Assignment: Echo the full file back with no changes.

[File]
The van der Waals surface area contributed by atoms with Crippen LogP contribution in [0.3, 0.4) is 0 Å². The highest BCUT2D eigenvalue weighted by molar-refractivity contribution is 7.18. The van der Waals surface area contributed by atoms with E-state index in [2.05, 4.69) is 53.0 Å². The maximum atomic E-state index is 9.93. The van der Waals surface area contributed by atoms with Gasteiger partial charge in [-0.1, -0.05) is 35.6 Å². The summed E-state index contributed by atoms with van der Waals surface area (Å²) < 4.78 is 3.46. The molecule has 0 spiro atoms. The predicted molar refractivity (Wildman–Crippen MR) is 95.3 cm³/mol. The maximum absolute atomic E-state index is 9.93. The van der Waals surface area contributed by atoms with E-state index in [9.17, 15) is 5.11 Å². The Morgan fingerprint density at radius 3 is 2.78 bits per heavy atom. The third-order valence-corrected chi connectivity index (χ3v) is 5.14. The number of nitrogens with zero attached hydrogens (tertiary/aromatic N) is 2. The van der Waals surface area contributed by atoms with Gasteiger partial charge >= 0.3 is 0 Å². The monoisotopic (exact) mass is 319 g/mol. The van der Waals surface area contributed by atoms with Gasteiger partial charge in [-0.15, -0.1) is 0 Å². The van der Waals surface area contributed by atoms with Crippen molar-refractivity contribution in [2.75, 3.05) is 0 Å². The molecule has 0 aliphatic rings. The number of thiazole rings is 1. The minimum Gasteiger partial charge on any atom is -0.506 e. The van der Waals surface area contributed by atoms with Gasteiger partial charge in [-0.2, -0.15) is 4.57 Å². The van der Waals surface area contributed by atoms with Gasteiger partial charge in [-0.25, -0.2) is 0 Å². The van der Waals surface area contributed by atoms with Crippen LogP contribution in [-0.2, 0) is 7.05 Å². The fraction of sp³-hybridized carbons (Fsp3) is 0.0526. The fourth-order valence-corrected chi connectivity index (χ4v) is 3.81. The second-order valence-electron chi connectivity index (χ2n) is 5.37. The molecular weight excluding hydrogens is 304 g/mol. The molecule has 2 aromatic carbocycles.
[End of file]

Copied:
The van der Waals surface area contributed by atoms with Crippen LogP contribution in [0.3, 0.4) is 0 Å². The highest BCUT2D eigenvalue weighted by molar-refractivity contribution is 7.18. The van der Waals surface area contributed by atoms with E-state index in [2.05, 4.69) is 53.0 Å². The maximum atomic E-state index is 9.93. The van der Waals surface area contributed by atoms with Gasteiger partial charge in [-0.1, -0.05) is 35.6 Å². The summed E-state index contributed by atoms with van der Waals surface area (Å²) < 4.78 is 3.46. The molecule has 0 spiro atoms. The predicted molar refractivity (Wildman–Crippen MR) is 95.3 cm³/mol. The maximum absolute atomic E-state index is 9.93. The van der Waals surface area contributed by atoms with E-state index in [9.17, 15) is 5.11 Å². The Morgan fingerprint density at radius 3 is 2.78 bits per heavy atom. The third-order valence-corrected chi connectivity index (χ3v) is 5.14. The number of nitrogens with zero attached hydrogens (tertiary/aromatic N) is 2. The van der Waals surface area contributed by atoms with Gasteiger partial charge >= 0.3 is 0 Å². The monoisotopic (exact) mass is 319 g/mol. The van der Waals surface area contributed by atoms with Gasteiger partial charge in [-0.15, -0.1) is 0 Å². The van der Waals surface area contributed by atoms with Crippen molar-refractivity contribution in [2.75, 3.05) is 0 Å². The molecule has 0 aliphatic rings. The number of thiazole rings is 1. The minimum Gasteiger partial charge on any atom is -0.506 e. The van der Waals surface area contributed by atoms with Gasteiger partial charge in [-0.2, -0.15) is 4.57 Å². The van der Waals surface area contributed by atoms with Gasteiger partial charge in [-0.25, -0.2) is 0 Å². The van der Waals surface area contributed by atoms with Crippen LogP contribution in [-0.2, 0) is 7.05 Å². The fraction of sp³-hybridized carbons (Fsp3) is 0.0526. The fourth-order valence-corrected chi connectivity index (χ4v) is 3.81. The second-order valence-electron chi connectivity index (χ2n) is 5.37. The molecular weight excluding hydrogens is 304 g/mol. The molecule has 2 aromatic carbocycles.